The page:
Major British towns and cities, including Glasgow, Wrexham, Aberdeen and Chester, could be much more severely affected by climate change than previously thought, according to new research. EURACTIV's media partner The Guardian reports.
“None” of the negative emission technologies currently available – including forest carbon sinks and other geo-engineering techniques – have the potential to deliver CO2 removals at the scale and rate needed to keep global warming below 2°C, European scientists have warned in a new report out today (1 February).
Germany's scandal-hit auto giant Volkswagen on Tuesday (30 January) suspended its chief lobbyist Thomas Steg as outrage mounted over monkey and human experiments to study the effects of diesel exhaust fumes.
France will exempt farmers from a ban on using the weed-killer glyphosate in three years time where there is no credible alternative to the most widely used pesticide in the world, President Emmanuel Macron said on Thursday (25 January).
When coming up with policy, EU officials and lawmakers have a variety of sources to call upon for scientific advice. But how useful is the information and how effective is the system in place? Julie Girling explained how she uses evidence in her day-to-day life as an MEP.
There are few signs that the European Commission could change its 'business as usual' space strategy focusing on satellite services. Vidvuds Beldavs explains why the Commission should look to the Moon and raise its space ambitions.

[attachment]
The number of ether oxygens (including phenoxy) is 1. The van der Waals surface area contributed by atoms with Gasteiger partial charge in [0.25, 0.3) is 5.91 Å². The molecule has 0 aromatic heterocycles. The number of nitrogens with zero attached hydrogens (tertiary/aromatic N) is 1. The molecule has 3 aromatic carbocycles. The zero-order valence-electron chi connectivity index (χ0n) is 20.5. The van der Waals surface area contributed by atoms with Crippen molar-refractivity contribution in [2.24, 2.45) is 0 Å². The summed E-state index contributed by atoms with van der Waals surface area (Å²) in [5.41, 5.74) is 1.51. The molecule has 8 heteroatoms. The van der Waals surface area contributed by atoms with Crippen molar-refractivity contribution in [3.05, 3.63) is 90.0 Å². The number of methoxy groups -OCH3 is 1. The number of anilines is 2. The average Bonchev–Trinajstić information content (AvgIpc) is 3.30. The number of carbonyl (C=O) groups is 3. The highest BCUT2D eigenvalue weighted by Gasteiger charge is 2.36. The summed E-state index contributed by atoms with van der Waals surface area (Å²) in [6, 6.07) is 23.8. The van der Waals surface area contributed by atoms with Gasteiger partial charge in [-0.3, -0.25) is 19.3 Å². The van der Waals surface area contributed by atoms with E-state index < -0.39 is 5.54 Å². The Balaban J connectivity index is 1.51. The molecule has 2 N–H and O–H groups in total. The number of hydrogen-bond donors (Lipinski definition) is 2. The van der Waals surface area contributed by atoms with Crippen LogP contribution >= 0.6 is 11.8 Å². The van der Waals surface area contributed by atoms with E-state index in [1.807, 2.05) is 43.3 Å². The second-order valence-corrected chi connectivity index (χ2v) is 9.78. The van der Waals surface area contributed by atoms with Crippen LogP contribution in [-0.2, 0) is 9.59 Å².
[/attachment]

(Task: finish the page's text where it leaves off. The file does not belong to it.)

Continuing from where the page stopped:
Trust in science may face a tough time ahead as doubts about transparency and the way scientific evidence is used by policymakers persist. But the EU institutions at least seem aware of these concerns, as this latest Special Report shows.
Today, more than ever, EU regulators must ensure that risk management decisions meet public demands for high standards of protection whilst simultaneously stimulating competitiveness and prosperity in Europe. Basing decisions on the best available science is the pre-condition for achieving these goals, argues Dirk Hüdig.
Green lawmakers have hailed a “great victory for the climate” as a proposal to bring down to zero the amount of greenhouse gases that can be emitted in the atmosphere by 2050 received unexpected backing from the European Parliament yesterday (17 January).